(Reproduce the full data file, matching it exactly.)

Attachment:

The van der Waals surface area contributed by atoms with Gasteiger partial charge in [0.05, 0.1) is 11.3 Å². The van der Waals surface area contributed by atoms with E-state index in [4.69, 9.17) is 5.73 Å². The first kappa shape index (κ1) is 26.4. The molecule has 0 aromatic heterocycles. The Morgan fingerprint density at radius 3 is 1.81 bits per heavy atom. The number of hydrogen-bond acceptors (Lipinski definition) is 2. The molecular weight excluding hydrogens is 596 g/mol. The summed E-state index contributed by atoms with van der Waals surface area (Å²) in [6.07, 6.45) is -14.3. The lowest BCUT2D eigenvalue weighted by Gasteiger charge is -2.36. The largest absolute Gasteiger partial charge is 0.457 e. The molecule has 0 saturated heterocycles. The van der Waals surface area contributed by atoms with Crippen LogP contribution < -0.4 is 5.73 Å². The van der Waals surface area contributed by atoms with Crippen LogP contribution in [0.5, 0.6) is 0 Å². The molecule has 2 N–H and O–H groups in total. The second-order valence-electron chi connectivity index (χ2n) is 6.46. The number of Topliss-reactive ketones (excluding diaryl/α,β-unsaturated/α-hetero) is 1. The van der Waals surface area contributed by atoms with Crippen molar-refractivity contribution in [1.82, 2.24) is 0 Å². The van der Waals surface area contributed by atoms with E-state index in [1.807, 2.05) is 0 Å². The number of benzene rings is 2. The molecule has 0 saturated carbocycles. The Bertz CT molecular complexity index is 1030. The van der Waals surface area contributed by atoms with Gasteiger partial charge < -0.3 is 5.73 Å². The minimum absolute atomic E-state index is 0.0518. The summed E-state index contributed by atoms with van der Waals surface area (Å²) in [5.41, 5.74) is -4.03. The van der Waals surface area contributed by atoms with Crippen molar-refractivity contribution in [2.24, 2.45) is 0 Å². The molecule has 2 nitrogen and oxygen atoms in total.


The van der Waals surface area contributed by atoms with Gasteiger partial charge in [0.05, 0.1) is 11.3 Å². The van der Waals surface area contributed by atoms with E-state index in [4.69, 9.17) is 5.73 Å². The first kappa shape index (κ1) is 26.4. The molecule has 0 aromatic heterocycles. The Morgan fingerprint density at radius 3 is 1.81 bits per heavy atom. The number of hydrogen-bond acceptors (Lipinski definition) is 2. The molecular weight excluding hydrogens is 596 g/mol. The summed E-state index contributed by atoms with van der Waals surface area (Å²) in [6.07, 6.45) is -14.3. The lowest BCUT2D eigenvalue weighted by Gasteiger charge is -2.36. The largest absolute Gasteiger partial charge is 0.457 e. The molecule has 0 saturated heterocycles. The van der Waals surface area contributed by atoms with Crippen LogP contribution < -0.4 is 5.73 Å². The van der Waals surface area contributed by atoms with Crippen LogP contribution in [0.5, 0.6) is 0 Å². The molecule has 2 N–H and O–H groups in total. The second-order valence-electron chi connectivity index (χ2n) is 6.46. The number of Topliss-reactive ketones (excluding diaryl/α,β-unsaturated/α-hetero) is 1. The van der Waals surface area contributed by atoms with Crippen molar-refractivity contribution in [1.82, 2.24) is 0 Å². The van der Waals surface area contributed by atoms with E-state index in [1.807, 2.05) is 0 Å². The number of benzene rings is 2. The molecule has 0 saturated carbocycles. The Bertz CT molecular complexity index is 1030. The van der Waals surface area contributed by atoms with Gasteiger partial charge < -0.3 is 5.73 Å². The minimum absolute atomic E-state index is 0.0518. The summed E-state index contributed by atoms with van der Waals surface area (Å²) in [5.41, 5.74) is -4.03. The van der Waals surface area contributed by atoms with Crippen molar-refractivity contribution in [2.24, 2.45) is 0 Å². The molecule has 2 nitrogen and oxygen atoms in total.